Rather than expanding us, it narrows us. It turns us selfishly in on ourselves. It makes us engage in a process of continual self-pity. It narrows our vision, making us morbidly gaze at our pain in a way which distorts the experience of suffering. We fail to see the place of suffering in the broader scheme of things. We fail to see that suffering is an inevitable dimension of life. Because we have lost perspective, we fail to see that unless one is willing to accept suffering properly, he or she is really refusing to continue in the quest for maturity. To refuse suffering is to refuse personal growth.

Anxiety concerning a particular task or goal to be achieved is another kind of experience which can narrow the broad vision which is our balanced view of life. Because of the importance the matter has for us, we begin to think as if the very success or failure of life itself depends on whether or not we properly perform the task or achieve the goal in question. We tend to lose perspective. We tend to narrow down our gaze almost exclusively to this one matter at hand, forgetting that, while it is important, it still makes up but one point in the long journey which is the totality of our human existence.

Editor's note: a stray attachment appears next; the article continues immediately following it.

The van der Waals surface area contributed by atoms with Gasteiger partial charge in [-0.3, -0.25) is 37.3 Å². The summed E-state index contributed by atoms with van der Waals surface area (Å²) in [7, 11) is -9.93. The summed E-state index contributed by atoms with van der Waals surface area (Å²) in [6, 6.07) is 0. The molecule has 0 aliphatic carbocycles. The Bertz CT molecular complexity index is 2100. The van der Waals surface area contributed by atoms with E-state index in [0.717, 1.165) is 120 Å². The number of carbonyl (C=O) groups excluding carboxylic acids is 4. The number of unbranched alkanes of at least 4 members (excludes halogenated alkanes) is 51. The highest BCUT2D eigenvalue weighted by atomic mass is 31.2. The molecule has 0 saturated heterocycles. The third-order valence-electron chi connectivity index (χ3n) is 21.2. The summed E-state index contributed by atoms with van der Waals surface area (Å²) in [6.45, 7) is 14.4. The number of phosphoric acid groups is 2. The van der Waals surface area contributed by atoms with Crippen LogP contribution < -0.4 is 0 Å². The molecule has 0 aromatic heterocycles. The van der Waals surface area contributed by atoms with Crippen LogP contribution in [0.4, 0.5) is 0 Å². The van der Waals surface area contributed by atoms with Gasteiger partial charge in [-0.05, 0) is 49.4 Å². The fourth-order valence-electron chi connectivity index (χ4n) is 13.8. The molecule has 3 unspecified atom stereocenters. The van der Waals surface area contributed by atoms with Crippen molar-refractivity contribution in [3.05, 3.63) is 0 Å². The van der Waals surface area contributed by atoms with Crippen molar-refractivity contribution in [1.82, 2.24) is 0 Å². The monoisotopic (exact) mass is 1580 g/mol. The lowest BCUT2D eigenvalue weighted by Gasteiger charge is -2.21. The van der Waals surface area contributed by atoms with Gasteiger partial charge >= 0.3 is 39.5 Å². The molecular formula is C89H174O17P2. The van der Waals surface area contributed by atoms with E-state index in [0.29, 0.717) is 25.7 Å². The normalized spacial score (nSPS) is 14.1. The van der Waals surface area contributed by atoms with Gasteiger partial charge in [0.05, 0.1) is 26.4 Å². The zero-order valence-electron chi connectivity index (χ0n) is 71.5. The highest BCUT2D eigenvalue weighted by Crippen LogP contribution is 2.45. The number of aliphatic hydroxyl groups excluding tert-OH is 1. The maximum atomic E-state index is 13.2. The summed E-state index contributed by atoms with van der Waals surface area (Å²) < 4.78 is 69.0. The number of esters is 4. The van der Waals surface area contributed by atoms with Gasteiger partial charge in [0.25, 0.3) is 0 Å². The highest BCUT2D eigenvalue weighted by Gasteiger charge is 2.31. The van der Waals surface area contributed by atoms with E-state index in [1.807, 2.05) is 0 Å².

The above examples chosen from the many possibilities of life's experiences, are sufficient to make us realize that to maintain a consistent and dynamic sense of perspective is no easy task. Yet the pursuit of such a balanced view of life is well worth the effort. People who maintain a proper perspective of life manifest a certain calm. They can experience failure, success, suffering, joy, happiness, and apprehension. But their experience of all this is channeled through the prism which is a balanced view of life. As a result they seem to be basically at peace with themselves, and consistently so. They are persons who drink deeply of the peace of Christ, this Christ who always maintained that perfect perspective of human existence.

Shepherds in Christ